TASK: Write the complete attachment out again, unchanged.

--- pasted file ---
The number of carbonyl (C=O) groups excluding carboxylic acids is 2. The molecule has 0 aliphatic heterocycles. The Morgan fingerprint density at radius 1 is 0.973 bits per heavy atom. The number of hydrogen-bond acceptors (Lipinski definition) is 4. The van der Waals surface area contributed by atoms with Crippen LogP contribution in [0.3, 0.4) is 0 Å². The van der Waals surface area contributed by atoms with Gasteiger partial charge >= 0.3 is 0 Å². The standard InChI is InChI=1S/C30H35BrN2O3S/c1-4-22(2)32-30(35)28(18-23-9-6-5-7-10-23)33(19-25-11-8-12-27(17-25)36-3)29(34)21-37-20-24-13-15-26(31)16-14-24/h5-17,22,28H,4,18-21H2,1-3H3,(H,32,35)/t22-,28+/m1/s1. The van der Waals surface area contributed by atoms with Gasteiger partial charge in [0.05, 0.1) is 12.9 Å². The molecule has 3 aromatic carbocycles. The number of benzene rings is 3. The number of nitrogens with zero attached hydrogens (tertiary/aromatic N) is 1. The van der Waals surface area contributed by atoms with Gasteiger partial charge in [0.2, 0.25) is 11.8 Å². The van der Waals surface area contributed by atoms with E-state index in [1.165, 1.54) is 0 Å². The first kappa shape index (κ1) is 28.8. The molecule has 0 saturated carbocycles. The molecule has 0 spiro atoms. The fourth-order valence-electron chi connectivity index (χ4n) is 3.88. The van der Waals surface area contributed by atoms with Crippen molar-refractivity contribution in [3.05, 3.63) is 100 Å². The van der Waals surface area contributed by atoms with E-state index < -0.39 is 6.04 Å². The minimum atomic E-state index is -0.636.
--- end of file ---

The number of carbonyl (C=O) groups excluding carboxylic acids is 2. The molecule has 0 aliphatic heterocycles. The Morgan fingerprint density at radius 1 is 0.973 bits per heavy atom. The number of hydrogen-bond acceptors (Lipinski definition) is 4. The van der Waals surface area contributed by atoms with Crippen LogP contribution in [0.3, 0.4) is 0 Å². The van der Waals surface area contributed by atoms with Gasteiger partial charge >= 0.3 is 0 Å². The standard InChI is InChI=1S/C30H35BrN2O3S/c1-4-22(2)32-30(35)28(18-23-9-6-5-7-10-23)33(19-25-11-8-12-27(17-25)36-3)29(34)21-37-20-24-13-15-26(31)16-14-24/h5-17,22,28H,4,18-21H2,1-3H3,(H,32,35)/t22-,28+/m1/s1. The van der Waals surface area contributed by atoms with Gasteiger partial charge in [0.05, 0.1) is 12.9 Å². The molecule has 3 aromatic carbocycles. The number of benzene rings is 3. The number of nitrogens with zero attached hydrogens (tertiary/aromatic N) is 1. The van der Waals surface area contributed by atoms with Gasteiger partial charge in [0.2, 0.25) is 11.8 Å². The van der Waals surface area contributed by atoms with E-state index in [1.165, 1.54) is 0 Å². The first kappa shape index (κ1) is 28.8. The molecule has 0 saturated carbocycles. The molecule has 0 spiro atoms. The fourth-order valence-electron chi connectivity index (χ4n) is 3.88. The van der Waals surface area contributed by atoms with Crippen molar-refractivity contribution in [3.05, 3.63) is 100 Å². The van der Waals surface area contributed by atoms with E-state index < -0.39 is 6.04 Å². The minimum atomic E-state index is -0.636.